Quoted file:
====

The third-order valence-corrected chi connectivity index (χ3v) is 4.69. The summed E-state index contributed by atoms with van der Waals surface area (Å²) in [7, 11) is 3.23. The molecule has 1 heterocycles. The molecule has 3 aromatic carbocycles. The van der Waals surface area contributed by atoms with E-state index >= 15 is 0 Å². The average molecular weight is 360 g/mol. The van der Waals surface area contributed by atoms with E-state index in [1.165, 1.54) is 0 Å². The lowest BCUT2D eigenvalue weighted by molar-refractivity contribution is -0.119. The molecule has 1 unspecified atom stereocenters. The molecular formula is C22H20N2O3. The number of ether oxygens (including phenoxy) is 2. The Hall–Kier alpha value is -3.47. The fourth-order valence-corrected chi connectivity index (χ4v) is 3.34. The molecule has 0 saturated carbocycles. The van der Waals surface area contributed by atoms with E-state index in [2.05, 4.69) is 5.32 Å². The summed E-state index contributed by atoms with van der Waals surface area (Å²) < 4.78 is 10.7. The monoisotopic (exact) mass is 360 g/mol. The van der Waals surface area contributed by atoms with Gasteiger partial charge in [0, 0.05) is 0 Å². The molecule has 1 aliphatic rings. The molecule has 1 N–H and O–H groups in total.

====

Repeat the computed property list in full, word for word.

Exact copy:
The third-order valence-corrected chi connectivity index (χ3v) is 4.69. The summed E-state index contributed by atoms with van der Waals surface area (Å²) in [7, 11) is 3.23. The molecule has 1 heterocycles. The molecule has 3 aromatic carbocycles. The van der Waals surface area contributed by atoms with E-state index >= 15 is 0 Å². The average molecular weight is 360 g/mol. The van der Waals surface area contributed by atoms with E-state index in [1.165, 1.54) is 0 Å². The lowest BCUT2D eigenvalue weighted by molar-refractivity contribution is -0.119. The molecule has 1 unspecified atom stereocenters. The molecular formula is C22H20N2O3. The number of ether oxygens (including phenoxy) is 2. The Hall–Kier alpha value is -3.47. The fourth-order valence-corrected chi connectivity index (χ4v) is 3.34. The molecule has 0 saturated carbocycles. The van der Waals surface area contributed by atoms with E-state index in [2.05, 4.69) is 5.32 Å². The summed E-state index contributed by atoms with van der Waals surface area (Å²) < 4.78 is 10.7. The monoisotopic (exact) mass is 360 g/mol. The van der Waals surface area contributed by atoms with Gasteiger partial charge in [0, 0.05) is 0 Å². The molecule has 1 aliphatic rings. The molecule has 1 N–H and O–H groups in total.